• Funds $28.6 billion in Restaurant Revitalization Grants. Eligible recipients may use funds for specified costs such as payroll, mortgage payments, rent, utilities, maintenance, and sick leave.
  • Provides an additional $1.25 billion for the grant program for shuttered venues that was established in the December relief package.
  • Extends Pandemic Unemployment Assistance (which provides benefits to certain self-employed workers who do not qualify for regular state unemployment assistance) and Pandemic Emergency Unemployment Compensation (which provides additional weeks of benefits for individuals who have exhausted their state benefits) to September 6, 2021. Extends Federal Pandemic Unemployment Compensation (which provides a supplemental benefit of $300 per week) to September 6, 2021.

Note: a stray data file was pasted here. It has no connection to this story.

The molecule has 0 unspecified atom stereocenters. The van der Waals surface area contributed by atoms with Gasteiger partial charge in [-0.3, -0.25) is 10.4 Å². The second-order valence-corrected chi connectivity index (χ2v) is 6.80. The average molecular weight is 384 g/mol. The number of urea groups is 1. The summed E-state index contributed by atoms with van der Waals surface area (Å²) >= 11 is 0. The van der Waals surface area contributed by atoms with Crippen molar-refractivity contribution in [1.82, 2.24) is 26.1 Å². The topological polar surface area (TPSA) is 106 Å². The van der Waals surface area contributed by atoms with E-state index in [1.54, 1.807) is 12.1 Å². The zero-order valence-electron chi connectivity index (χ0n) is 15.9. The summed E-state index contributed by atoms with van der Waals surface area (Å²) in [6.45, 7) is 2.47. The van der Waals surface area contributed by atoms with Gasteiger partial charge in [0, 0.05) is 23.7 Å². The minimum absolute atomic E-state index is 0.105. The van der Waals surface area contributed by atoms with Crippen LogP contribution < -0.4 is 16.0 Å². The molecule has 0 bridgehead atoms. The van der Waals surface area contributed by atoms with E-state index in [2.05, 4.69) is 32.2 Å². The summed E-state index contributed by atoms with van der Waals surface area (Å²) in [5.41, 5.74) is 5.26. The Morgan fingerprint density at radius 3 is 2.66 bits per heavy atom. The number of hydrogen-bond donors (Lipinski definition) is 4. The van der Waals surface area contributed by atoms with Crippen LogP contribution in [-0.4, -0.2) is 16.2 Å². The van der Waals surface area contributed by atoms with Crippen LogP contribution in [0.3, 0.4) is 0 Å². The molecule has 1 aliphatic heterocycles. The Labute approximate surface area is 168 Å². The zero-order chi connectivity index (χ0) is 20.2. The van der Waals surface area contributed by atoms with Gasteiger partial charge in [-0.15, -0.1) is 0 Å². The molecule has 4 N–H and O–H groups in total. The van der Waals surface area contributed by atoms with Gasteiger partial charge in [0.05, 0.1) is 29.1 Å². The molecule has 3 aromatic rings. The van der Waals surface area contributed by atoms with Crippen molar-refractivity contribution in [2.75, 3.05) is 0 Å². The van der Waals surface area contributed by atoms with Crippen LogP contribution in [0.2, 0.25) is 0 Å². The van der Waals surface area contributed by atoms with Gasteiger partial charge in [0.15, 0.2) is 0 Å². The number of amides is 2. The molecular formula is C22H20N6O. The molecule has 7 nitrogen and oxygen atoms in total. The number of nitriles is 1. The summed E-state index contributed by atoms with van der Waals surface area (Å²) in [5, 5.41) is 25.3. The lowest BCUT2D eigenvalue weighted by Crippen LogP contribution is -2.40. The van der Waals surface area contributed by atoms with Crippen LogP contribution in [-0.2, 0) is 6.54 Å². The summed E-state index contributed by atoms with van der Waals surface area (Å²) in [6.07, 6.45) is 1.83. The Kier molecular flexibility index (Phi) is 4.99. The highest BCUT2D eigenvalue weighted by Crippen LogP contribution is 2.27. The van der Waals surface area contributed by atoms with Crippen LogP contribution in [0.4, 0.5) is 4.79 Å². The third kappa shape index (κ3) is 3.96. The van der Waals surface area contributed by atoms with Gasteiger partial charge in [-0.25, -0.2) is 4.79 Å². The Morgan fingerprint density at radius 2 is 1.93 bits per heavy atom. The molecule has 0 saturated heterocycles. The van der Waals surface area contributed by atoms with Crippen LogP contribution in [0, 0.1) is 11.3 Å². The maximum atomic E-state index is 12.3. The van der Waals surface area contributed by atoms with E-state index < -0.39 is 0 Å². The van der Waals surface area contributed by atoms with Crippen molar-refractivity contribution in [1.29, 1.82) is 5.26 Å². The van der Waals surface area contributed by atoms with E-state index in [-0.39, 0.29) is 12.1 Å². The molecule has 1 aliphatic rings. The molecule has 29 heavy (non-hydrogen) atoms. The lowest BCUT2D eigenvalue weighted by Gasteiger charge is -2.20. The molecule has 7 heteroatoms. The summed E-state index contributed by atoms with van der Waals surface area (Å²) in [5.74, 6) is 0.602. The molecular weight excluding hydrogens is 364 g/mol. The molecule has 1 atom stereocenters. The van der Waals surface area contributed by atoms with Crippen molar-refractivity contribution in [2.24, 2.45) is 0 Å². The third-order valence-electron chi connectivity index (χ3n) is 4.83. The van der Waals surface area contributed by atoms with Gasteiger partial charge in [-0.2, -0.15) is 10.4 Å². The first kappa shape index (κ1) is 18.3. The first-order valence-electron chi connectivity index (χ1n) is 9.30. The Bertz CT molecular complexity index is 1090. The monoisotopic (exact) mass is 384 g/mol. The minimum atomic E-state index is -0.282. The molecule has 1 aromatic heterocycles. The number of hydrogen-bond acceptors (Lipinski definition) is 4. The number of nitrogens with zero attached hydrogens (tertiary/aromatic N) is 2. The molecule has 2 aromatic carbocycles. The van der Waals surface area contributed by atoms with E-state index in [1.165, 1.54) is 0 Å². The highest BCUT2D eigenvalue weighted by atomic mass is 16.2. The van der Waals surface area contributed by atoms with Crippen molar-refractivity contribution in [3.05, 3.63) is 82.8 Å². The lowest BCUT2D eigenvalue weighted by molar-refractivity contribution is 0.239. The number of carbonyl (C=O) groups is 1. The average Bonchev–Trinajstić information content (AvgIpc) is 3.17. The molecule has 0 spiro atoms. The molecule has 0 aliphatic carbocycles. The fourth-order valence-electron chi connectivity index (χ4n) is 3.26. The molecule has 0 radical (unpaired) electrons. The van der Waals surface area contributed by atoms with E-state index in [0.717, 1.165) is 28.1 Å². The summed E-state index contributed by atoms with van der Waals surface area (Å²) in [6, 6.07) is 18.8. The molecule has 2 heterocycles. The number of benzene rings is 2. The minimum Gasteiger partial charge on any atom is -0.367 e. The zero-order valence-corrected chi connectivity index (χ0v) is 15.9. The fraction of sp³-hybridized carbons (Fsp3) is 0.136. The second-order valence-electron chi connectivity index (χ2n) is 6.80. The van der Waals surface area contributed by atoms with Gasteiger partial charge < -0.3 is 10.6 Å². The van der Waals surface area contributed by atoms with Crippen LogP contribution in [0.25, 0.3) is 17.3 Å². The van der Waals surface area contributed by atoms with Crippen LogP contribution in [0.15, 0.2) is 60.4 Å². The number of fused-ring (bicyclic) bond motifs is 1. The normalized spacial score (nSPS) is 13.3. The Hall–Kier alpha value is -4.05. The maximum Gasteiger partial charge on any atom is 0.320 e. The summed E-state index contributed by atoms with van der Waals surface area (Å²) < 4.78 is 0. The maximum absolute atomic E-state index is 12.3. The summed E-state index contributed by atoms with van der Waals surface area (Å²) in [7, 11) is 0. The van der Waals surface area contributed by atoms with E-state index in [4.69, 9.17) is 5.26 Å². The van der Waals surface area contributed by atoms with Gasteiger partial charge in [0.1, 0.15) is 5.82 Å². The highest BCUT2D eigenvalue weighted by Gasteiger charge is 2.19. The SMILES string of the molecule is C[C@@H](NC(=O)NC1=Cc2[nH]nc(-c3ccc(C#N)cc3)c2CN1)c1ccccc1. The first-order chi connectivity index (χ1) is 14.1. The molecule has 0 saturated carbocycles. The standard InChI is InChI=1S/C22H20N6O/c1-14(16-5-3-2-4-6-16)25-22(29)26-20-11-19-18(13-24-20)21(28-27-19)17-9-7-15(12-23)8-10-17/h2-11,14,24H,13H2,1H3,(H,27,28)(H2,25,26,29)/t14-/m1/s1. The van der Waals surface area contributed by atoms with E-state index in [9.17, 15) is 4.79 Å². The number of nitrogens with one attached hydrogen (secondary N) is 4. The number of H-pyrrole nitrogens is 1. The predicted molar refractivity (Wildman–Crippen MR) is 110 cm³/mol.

• Provides additional recovery rebate to individuals of $1400 per taxpayer, plus $1400 per dependent, with limitations based on adjusted gross income.

VACo Contacts: VACo Legislative Team